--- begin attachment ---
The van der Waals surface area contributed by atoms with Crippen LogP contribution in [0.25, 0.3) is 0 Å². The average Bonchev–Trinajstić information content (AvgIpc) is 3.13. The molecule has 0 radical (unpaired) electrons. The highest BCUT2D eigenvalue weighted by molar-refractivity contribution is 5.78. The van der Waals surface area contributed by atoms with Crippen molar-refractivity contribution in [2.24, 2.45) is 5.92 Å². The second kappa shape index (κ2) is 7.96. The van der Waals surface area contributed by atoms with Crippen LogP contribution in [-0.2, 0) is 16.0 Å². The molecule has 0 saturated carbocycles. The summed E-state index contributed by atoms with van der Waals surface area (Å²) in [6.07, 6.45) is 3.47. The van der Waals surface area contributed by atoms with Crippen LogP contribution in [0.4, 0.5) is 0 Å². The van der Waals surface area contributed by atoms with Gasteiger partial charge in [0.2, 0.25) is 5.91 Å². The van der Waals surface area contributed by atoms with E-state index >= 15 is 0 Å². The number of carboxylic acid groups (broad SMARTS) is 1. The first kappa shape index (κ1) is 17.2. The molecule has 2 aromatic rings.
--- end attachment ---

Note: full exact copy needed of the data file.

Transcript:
The van der Waals surface area contributed by atoms with Crippen LogP contribution in [0.25, 0.3) is 0 Å². The average Bonchev–Trinajstić information content (AvgIpc) is 3.13. The molecule has 0 radical (unpaired) electrons. The highest BCUT2D eigenvalue weighted by molar-refractivity contribution is 5.78. The van der Waals surface area contributed by atoms with Crippen molar-refractivity contribution in [2.24, 2.45) is 5.92 Å². The second kappa shape index (κ2) is 7.96. The van der Waals surface area contributed by atoms with Crippen LogP contribution in [-0.2, 0) is 16.0 Å². The molecule has 0 saturated carbocycles. The summed E-state index contributed by atoms with van der Waals surface area (Å²) in [6.07, 6.45) is 3.47. The van der Waals surface area contributed by atoms with Crippen LogP contribution in [0.4, 0.5) is 0 Å². The van der Waals surface area contributed by atoms with Gasteiger partial charge in [0.2, 0.25) is 5.91 Å². The van der Waals surface area contributed by atoms with E-state index >= 15 is 0 Å². The number of carboxylic acid groups (broad SMARTS) is 1. The first kappa shape index (κ1) is 17.2. The molecule has 2 aromatic rings.